Cuimnidh ar Luimneach agus ar Feall na Sasanach!

"Here's to the Irish
The Men that God made mad
For all their wars are merry
And all their songs are sad."
- G.K.Chesterton.


An Cumann na mBriogáid Éireann
Semper et Ubique Fidelis

"When anything absurd, forlorn, or desperate was to be attempted,
the Irish Brigade was called upon."


The Honourable Society of the Irish Brigade was formed in 1994, on the 300th anniversary of the death of its founder, Justin MacCarthy, The Viscount Mountcashel (first Duke of Clancarthy). A society to commemorate the lives and achievements of the Irish Soldier in Foreign Service was created. At this time organisations existed which commemorated the Irish contribution to specific conflicts such as the American Civil War, The Irish Regiments of the British Army and such, but no organisation existed that spanned all ages and all units in which the Irish had served. Colonel James Shortt, The Baron of Castleshort, commander of the Royal Galloglas Guard, was tasked with forming the Society as its first Convenor-General.

Membership of the Society was originally limited in the constitution to those whose families had served in the Irish Brigade in French Service, but was later opened to all those who had served or whose relatives or ancestors had served in Irish units in foreign service. 


Members of the Royal Galloglas Guard were extended an invitation to, and participated, in uniform, in the 1999 New York Saint Patrick's Day Parade, held this past March 17. The Galloglas marched along with the Cork County Band and the Cork Association, leading with a color guard of the American flag, the Irish National flag, and the Munster flag. The 4-hour long parade route led them down 5th Avenue, where they stopped and paid their respects to the Parade Grand Marshal, actress Maureen O’Hara. The Commander, James Shortt of Castleshort, and the Galloglas Piper, Captaen Noel Whelan, were introduced, and paid their respects to John Cardinal O’Connor, archbishop of New York, on the steps of Saint Patrick’s Cathedral.

The night before the Parade the Galloglas were guests of the Irish Brigade Association and the 69th New York at Fort Hamilton. There they participated well into the night in a music session with acclaimed musician David Kincaid (most recently famous for his album THE IRISH VOLUNTEER, SONGS OF THE IRISH UNION SOLDIER 1861-65). After closing down the club the group remanded to Rosie O’Neill’s pub until the wee hours of the morning. They only just had time to shower and shave in order to be invited guests of The Hon. Mayor Giuliani at a breakfast at Gracie Mansion, the mayor’s official residence. There the 10-man contingent met with the mayor, as well as NY Governor Pataki. From there they left to assemble at the controlled confusion which is the country’s largest Saint Patrick’s Day Parade.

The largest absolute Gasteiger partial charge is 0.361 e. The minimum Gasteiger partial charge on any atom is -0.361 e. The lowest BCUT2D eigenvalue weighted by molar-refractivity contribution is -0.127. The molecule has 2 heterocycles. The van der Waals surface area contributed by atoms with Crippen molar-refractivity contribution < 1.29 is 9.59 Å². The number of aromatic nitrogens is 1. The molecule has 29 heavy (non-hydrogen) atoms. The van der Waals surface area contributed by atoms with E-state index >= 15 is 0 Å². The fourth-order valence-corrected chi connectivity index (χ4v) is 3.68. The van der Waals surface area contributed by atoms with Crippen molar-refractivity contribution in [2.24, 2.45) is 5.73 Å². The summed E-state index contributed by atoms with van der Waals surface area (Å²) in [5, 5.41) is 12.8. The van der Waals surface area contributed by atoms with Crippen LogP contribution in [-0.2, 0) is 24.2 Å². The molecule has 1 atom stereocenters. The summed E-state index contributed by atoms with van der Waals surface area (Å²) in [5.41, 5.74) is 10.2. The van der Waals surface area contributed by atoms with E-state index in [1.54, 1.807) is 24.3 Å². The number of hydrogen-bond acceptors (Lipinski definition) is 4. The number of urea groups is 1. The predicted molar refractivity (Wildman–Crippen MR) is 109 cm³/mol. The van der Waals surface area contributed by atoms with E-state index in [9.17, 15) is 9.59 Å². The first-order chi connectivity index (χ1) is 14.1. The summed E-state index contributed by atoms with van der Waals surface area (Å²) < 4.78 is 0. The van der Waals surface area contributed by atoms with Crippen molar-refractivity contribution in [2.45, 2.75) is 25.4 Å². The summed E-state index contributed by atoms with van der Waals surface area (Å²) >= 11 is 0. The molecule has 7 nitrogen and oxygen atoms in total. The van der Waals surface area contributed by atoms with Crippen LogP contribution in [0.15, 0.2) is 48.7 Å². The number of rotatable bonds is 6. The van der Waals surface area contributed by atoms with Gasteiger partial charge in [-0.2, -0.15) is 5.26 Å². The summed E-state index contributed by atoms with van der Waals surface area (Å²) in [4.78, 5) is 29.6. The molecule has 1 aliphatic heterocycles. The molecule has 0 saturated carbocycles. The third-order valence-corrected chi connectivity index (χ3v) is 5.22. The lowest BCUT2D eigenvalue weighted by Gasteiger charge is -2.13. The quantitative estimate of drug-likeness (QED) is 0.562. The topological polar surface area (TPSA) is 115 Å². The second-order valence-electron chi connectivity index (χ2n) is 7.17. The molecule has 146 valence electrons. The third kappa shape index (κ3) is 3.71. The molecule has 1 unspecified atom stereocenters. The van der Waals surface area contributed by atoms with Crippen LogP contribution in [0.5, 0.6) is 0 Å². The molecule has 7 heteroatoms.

The Galloglas are drawn exclusively from Irish Gentlemen, or gentlemen of proven Irish descent, who are graduates of the International Bodyguard Association. The Galloglas is headquartered in Ireland and commanded by Colonel The Chevalier James Shortt, The Baron of Castleshort who, along with 9 other members of the Galloglas, including Piper Captaen Noel Whelan, and Anthony Shortt, the Commander's son and Tanist, participated in the Parade.

In one of their ceremonial roles, the Royal Galloglas Guard represent The Honourable Society of the Irish Brigade (in French service), at commemorations of Irish Soldiers in Foreign Service. Officers of the Royal Galloglas automatically are Officers of the Society by virtue of representing the Society at Memorial events.

The Mountcashel Cross of The Honourable Society of the Irish Brigade was drawn by Dennis Ivall, and is worn by Officers. It is named after Justin MacCarthy, Viscount Mountcashel (first Duke of Clancarthy), the founder of the Irish Brigade. The Cross features crossed Galloglas Swords to the rear and a Gaelic Cross above. In the centre appear the Royal Arms of the Kings of France and in a belt the motto given to the Brigade by the French Royal Family - Semper et Ubique Fidelis - Always & Everywhere Faithful - and above this the date 1694 being the date of the death of Lord Mountcashel.

This page under constant construction.
Last update: 2
0 November 2000
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Baron James Shortt of Castleshort